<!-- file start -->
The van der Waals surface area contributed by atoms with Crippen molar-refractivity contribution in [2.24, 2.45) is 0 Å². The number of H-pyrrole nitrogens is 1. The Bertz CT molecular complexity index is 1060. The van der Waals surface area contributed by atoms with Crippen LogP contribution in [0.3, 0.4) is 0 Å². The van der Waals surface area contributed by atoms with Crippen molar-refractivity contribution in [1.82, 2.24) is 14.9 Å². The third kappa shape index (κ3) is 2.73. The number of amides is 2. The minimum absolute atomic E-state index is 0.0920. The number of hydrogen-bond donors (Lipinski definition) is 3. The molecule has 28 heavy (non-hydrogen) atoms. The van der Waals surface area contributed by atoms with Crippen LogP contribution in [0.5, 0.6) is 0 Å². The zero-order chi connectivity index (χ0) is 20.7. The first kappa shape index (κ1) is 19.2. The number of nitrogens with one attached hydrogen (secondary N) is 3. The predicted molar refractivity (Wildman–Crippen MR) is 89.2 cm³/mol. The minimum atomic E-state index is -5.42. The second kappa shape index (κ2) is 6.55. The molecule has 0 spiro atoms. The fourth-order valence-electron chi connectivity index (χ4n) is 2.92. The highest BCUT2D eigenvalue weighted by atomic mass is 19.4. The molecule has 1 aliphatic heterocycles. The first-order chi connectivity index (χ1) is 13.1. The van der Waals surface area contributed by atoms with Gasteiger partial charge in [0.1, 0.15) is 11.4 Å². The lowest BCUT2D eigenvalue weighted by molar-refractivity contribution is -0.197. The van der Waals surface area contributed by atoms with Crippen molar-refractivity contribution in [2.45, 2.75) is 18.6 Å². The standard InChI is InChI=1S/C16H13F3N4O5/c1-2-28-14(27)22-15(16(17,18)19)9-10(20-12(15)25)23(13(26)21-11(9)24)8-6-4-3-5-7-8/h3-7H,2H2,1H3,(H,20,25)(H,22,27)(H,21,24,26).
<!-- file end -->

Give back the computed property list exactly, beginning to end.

The van der Waals surface area contributed by atoms with Crippen molar-refractivity contribution in [2.24, 2.45) is 0 Å². The number of H-pyrrole nitrogens is 1. The Bertz CT molecular complexity index is 1060. The van der Waals surface area contributed by atoms with Crippen LogP contribution in [0.3, 0.4) is 0 Å². The van der Waals surface area contributed by atoms with Crippen molar-refractivity contribution in [1.82, 2.24) is 14.9 Å². The third kappa shape index (κ3) is 2.73. The number of amides is 2. The minimum absolute atomic E-state index is 0.0920. The number of hydrogen-bond donors (Lipinski definition) is 3. The molecule has 28 heavy (non-hydrogen) atoms. The van der Waals surface area contributed by atoms with Crippen LogP contribution in [0.5, 0.6) is 0 Å². The zero-order chi connectivity index (χ0) is 20.7. The first kappa shape index (κ1) is 19.2. The number of nitrogens with one attached hydrogen (secondary N) is 3. The predicted molar refractivity (Wildman–Crippen MR) is 89.2 cm³/mol. The minimum atomic E-state index is -5.42. The second kappa shape index (κ2) is 6.55. The molecule has 0 spiro atoms. The fourth-order valence-electron chi connectivity index (χ4n) is 2.92. The highest BCUT2D eigenvalue weighted by atomic mass is 19.4. The molecule has 1 aliphatic heterocycles. The first-order chi connectivity index (χ1) is 13.1. The van der Waals surface area contributed by atoms with Gasteiger partial charge in [0.1, 0.15) is 11.4 Å². The lowest BCUT2D eigenvalue weighted by molar-refractivity contribution is -0.197. The van der Waals surface area contributed by atoms with Crippen molar-refractivity contribution in [2.45, 2.75) is 18.6 Å². The standard InChI is InChI=1S/C16H13F3N4O5/c1-2-28-14(27)22-15(16(17,18)19)9-10(20-12(15)25)23(13(26)21-11(9)24)8-6-4-3-5-7-8/h3-7H,2H2,1H3,(H,20,25)(H,22,27)(H,21,24,26).